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Google, Microsoft, Yahoo, and Facebook say they require warrants to give over private content

Data Privacy 2 (Verge Stock)

Google, Microsoft, Yahoo, and Facebook all say that they require full warrants in order to provide the contents of emails and messages to government entities, The Hill reports. That's a higher standard than currently required by US law, which as of now is largely defined by the Electronic Communications Privacy Act (ECPA). The ECPA was passed in 1986 and sets a relatively low bar for accessing private data — but Senator Patrick Leahy has been trying to pass a revision that would require warrants, though the bill stalled out in the last Congress.

While the update for the ECPA is pending, those four companies all gave The Hill variations on the same statement, that they have policies that require a warrant before providing the content of messages. Those policies aren't backed by the force of law yet, however, and there are other reasons for users to still be concerned about how much data government entities can get from these companies without a warrant.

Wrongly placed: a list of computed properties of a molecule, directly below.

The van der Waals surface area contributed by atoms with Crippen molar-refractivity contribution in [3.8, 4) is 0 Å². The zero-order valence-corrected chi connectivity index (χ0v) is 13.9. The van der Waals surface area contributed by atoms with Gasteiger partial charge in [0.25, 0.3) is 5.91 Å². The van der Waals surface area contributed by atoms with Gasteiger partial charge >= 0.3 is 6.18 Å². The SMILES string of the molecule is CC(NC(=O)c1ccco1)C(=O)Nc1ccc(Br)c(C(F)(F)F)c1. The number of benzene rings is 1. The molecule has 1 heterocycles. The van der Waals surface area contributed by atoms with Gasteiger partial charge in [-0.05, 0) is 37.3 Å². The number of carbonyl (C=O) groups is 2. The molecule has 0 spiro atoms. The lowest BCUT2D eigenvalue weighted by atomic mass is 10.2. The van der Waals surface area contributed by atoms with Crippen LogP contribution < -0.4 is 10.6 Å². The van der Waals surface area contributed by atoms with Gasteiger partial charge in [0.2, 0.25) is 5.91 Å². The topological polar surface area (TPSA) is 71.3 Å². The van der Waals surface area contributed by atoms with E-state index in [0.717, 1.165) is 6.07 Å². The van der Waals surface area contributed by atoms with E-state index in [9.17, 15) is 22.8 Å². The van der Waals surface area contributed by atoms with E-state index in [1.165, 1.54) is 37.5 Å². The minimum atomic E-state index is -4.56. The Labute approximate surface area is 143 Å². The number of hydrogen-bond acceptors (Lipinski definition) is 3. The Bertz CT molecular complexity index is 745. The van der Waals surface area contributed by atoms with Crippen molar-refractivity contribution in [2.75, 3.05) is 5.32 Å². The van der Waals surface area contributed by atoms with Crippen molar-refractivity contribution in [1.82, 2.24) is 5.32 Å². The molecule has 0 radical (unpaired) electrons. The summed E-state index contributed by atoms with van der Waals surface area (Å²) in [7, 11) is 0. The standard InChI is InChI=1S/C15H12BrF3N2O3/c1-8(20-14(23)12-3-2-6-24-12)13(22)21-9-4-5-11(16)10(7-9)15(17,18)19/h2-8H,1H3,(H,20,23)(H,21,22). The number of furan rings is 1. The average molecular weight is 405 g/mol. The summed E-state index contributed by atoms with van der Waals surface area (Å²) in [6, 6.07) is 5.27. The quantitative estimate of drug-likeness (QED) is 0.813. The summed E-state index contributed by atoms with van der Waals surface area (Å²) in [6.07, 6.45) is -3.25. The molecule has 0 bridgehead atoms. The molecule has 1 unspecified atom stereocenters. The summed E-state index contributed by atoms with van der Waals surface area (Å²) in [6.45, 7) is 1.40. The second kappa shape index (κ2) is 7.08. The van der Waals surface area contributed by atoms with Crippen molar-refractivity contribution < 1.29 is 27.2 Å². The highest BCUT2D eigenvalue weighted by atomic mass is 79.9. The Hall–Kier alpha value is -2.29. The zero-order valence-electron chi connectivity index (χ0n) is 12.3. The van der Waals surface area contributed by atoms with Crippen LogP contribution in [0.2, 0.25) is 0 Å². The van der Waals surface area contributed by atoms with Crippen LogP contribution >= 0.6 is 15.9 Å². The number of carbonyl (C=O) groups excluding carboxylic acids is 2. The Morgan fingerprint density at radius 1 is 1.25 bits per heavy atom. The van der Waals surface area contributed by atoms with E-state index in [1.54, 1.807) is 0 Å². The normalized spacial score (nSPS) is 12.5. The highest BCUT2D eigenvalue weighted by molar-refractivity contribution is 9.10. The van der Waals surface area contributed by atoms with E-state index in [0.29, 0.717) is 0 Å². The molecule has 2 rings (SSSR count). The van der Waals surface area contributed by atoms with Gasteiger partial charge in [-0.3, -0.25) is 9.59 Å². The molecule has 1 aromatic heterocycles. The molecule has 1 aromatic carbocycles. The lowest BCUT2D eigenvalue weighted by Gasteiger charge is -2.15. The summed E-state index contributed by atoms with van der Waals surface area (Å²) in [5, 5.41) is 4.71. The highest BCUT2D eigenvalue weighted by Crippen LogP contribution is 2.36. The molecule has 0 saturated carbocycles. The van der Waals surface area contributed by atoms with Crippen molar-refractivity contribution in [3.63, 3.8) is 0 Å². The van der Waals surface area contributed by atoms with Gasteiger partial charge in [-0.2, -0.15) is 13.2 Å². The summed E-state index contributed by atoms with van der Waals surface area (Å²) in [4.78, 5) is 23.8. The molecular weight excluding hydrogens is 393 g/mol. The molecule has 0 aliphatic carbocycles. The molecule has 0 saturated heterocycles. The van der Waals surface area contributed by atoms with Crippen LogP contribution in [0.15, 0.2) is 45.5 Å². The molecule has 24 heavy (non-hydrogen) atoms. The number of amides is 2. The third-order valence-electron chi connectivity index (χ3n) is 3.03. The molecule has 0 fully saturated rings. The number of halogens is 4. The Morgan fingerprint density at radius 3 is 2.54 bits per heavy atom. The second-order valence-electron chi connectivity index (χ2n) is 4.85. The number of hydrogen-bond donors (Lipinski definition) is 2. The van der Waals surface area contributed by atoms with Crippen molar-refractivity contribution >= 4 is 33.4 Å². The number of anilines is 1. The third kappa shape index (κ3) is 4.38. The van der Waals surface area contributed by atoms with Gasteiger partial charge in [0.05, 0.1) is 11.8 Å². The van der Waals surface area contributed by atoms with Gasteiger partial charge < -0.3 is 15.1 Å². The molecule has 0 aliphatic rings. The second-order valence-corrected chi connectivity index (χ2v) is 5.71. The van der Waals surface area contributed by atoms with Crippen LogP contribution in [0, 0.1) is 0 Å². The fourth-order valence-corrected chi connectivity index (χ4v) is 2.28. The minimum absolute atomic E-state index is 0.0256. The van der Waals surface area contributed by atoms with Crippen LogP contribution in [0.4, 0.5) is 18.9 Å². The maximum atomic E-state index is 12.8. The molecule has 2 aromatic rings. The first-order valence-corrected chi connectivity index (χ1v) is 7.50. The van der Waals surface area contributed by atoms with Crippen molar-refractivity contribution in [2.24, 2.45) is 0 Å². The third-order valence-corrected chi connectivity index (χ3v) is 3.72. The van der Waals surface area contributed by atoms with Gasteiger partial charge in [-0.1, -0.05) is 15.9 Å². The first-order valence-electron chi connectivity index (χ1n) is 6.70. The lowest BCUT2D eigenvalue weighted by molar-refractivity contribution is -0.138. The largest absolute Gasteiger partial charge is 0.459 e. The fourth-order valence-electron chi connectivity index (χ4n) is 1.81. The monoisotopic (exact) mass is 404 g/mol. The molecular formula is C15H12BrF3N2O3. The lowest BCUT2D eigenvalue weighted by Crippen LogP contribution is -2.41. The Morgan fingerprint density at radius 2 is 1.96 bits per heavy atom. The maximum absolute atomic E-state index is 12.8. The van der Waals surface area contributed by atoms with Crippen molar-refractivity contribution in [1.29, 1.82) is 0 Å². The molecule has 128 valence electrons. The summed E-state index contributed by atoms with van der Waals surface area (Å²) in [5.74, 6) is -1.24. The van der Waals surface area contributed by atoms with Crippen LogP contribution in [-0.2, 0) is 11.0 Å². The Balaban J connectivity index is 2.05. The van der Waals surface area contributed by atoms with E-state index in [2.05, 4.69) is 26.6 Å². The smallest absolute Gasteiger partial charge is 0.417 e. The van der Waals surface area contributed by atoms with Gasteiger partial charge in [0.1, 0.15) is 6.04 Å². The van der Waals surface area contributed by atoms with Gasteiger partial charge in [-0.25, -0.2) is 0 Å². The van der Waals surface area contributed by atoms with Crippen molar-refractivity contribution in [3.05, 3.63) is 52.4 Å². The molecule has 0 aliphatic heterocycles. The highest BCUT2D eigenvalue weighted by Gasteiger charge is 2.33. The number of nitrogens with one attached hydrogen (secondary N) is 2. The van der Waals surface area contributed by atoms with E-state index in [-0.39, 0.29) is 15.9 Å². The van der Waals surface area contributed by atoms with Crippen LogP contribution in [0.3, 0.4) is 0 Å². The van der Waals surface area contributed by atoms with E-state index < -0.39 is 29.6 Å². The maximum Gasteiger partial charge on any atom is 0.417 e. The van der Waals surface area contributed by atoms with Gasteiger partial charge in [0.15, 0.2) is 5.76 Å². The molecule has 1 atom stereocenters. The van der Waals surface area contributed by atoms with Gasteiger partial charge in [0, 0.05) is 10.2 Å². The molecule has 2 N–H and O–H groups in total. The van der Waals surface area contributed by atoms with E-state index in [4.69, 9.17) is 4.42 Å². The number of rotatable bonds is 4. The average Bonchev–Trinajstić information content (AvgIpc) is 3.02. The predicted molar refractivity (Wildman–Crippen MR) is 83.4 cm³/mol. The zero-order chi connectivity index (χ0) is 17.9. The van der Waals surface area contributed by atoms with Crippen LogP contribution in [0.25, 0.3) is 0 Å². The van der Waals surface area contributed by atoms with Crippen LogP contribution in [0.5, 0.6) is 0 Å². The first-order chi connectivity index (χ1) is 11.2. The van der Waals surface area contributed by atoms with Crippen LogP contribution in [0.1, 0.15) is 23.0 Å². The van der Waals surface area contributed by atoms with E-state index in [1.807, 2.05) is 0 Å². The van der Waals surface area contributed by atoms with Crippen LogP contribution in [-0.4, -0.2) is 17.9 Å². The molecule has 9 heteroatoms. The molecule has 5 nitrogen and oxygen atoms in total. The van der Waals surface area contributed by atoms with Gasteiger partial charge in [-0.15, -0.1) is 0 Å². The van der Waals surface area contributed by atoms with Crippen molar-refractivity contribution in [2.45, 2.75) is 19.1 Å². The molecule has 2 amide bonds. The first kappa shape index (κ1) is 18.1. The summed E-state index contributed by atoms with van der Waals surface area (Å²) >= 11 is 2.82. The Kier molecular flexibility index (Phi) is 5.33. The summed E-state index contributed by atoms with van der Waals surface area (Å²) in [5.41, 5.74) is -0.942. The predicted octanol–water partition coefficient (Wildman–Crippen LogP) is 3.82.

"If they come for registration information, that's one thing, but if they ask for content of e-mail, that's another thing."

To get a clearer picture, you can look at Google's most recent transparency report, which revealed that 68 percent of the data requests the company receives from government entities come in the form of subpoenas that may not require a full warrant. Although Google's policy is to require a warrant for the content of an email, it still may produce some sort of data in response to ECPA requests — in fact, 88 percent of the time, it did just that. Speaking to Ars Technica, Google spokesperson Chris Gaither said, "If they come for registration information, that's one thing, but if they ask for content of e-mail, that's another thing." Additionally, Google isn't allowed to provide a full picture of the data it provides when the requests come through FISA courts or the USA Patriot Act in its transparency report.

Although the companies' policies may not be backed by the full force of current law, each told The Hill that they believe the fourth amendement backs them up. Senator Leahy has promised to make updating the ECPA a top priority in his role as the chairman of the Senate Judiciary Committee.

The Verge
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